Influence on screening performance of second reading strategies in two lowvolume programs

TitleInfluence on screening performance of second reading strategies in two lowvolume programs
Publication TypeConference Paper
Year of Publication2006
AuthorsBulliard, J-L, Jemelin, C, De Landtsheer, JP, Lepori, D, Levi, F
Conference NameInternational Breast Cancer Screening Network : Biennial Council Meeting 2006
Conference LocationOttawa, Canada, May 11-12, 2006
Accession Numberserval:BIB_475F969CFE48
KeywordsOrganized mammography screening, Performance indicators, Radiologists, Switzerland, Volume of readings
Abstract

BACKGROUND: The European Guidelines specify a minimum of 5,000 screening cases to be read yearly by radiologists carrying out second reading in non-centralized programs. This professional requirement is difficult to reach and/or to implement in regional programs covering a sparse population with a high number of participating radiology units, so that alternative blind double reading strategies must be devised. OBJECTIVE: To evaluate the effect on breast cancer screening performances of two second reading strategies used in non-centralized, low-volume programs. METHODS: Reading performances in two Swiss regional breast cancer screening programs (cantons of Wallis and Vaud), covering female populations, aged 50-69, of about 31'000 and 72'000 inhabitants were computed and compared. Both programs had similar screening regimens and organizations, but differed with respect to second reading. One setting applied a selective strategy whereby only experienced radiologists performed second reading; the other elicited not to restrict second readers on the basis of their individual screening activity. Analysis included some 140,000 mammograms performed between 1999 and 2005. RESULTS: Overall, screening performances improved with increasing total volume of reading, albeit not in a linear fashion. Regardless of setting, radiologists attained a higher level of screening accuracy when performing second rather than first readings, and incident rather than prevalent screening cases. The effect of a selective, small group of second readers appeared to impact favorably on the false-positive rate and other indicators of screening quality. As the learning curve depends on the number of mammograms read, these distinct strategies may bear different outcome in the long run. Implications and practical issues for low-volume programs are discussed.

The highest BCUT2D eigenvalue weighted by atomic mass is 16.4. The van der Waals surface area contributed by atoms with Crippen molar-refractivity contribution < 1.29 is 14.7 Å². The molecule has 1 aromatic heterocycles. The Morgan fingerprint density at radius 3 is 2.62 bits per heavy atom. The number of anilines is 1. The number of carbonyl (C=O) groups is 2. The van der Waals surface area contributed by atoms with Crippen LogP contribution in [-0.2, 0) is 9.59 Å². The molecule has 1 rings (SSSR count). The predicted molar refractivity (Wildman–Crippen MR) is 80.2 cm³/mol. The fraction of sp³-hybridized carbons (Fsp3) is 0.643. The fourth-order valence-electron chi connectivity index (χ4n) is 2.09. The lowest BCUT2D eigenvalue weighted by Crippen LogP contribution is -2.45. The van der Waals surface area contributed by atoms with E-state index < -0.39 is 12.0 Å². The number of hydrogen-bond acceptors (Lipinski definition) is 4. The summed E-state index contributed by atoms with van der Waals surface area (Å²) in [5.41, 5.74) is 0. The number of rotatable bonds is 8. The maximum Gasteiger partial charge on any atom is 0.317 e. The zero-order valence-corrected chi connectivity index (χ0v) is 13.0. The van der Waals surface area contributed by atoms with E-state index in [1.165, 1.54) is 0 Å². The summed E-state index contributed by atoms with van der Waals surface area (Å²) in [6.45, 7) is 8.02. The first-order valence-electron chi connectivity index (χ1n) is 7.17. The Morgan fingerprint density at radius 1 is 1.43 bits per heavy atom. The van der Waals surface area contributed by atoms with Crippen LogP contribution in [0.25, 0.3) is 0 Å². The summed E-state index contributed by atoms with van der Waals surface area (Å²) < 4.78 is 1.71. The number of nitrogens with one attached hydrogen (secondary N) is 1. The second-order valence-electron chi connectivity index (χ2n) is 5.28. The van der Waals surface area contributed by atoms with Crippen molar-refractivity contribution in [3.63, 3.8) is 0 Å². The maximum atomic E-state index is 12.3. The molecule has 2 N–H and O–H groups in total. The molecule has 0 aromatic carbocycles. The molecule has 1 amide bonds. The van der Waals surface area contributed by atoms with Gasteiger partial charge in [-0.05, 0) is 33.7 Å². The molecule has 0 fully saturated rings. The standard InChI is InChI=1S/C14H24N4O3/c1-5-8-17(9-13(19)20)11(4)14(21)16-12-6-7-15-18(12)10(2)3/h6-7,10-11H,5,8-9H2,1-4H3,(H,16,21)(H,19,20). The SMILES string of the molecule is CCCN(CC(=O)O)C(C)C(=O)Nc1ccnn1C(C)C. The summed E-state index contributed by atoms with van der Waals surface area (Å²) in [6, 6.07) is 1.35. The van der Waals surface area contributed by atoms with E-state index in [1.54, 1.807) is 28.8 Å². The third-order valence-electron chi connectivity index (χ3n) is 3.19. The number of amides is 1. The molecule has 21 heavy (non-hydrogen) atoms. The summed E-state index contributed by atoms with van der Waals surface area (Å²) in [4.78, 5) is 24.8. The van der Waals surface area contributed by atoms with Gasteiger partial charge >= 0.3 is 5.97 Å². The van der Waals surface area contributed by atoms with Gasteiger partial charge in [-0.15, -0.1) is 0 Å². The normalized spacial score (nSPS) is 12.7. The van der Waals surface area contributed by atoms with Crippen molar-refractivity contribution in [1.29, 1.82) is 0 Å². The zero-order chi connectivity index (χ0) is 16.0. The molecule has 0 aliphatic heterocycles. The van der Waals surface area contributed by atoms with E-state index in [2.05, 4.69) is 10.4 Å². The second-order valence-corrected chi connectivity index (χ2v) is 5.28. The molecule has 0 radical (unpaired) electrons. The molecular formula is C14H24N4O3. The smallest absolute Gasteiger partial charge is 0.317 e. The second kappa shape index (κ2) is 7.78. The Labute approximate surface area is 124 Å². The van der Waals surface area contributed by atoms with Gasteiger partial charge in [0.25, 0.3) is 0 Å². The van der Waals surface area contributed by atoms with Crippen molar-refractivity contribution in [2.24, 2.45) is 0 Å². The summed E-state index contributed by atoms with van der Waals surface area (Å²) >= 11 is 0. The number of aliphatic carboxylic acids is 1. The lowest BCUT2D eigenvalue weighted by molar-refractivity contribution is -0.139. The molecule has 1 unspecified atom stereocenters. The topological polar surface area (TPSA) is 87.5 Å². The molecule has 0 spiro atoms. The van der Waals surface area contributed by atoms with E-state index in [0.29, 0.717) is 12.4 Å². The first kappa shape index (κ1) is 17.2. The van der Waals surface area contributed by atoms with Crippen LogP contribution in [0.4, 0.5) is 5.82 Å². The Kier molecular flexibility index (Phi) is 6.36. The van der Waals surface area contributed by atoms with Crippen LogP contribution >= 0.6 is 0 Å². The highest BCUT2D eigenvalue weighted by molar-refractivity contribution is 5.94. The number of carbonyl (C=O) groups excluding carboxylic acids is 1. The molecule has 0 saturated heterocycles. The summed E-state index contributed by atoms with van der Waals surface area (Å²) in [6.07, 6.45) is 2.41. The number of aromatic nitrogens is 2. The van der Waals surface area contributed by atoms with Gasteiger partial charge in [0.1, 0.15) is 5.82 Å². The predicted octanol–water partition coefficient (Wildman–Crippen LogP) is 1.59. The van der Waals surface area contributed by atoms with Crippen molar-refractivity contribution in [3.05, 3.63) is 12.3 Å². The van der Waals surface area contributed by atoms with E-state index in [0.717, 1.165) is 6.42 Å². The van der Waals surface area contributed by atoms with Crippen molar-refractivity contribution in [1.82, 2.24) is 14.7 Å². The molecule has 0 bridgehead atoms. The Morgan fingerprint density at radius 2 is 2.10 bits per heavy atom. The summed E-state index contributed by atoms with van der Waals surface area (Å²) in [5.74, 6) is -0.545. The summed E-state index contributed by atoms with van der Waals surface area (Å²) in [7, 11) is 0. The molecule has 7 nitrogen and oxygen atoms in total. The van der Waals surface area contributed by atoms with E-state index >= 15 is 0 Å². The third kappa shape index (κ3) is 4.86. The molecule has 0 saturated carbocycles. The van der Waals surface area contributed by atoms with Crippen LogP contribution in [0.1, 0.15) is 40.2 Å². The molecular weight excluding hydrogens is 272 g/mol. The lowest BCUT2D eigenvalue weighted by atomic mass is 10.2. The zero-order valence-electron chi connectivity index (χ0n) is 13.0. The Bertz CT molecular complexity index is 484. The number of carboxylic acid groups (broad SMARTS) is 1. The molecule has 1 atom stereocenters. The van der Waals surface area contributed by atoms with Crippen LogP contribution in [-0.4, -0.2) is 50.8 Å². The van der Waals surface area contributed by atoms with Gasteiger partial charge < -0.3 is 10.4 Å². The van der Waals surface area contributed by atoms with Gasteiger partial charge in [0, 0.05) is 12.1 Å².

Notes

oai:serval.unil.ch:BIB_475F969CFE48

Citation Key / SERVAL ID4688

                         

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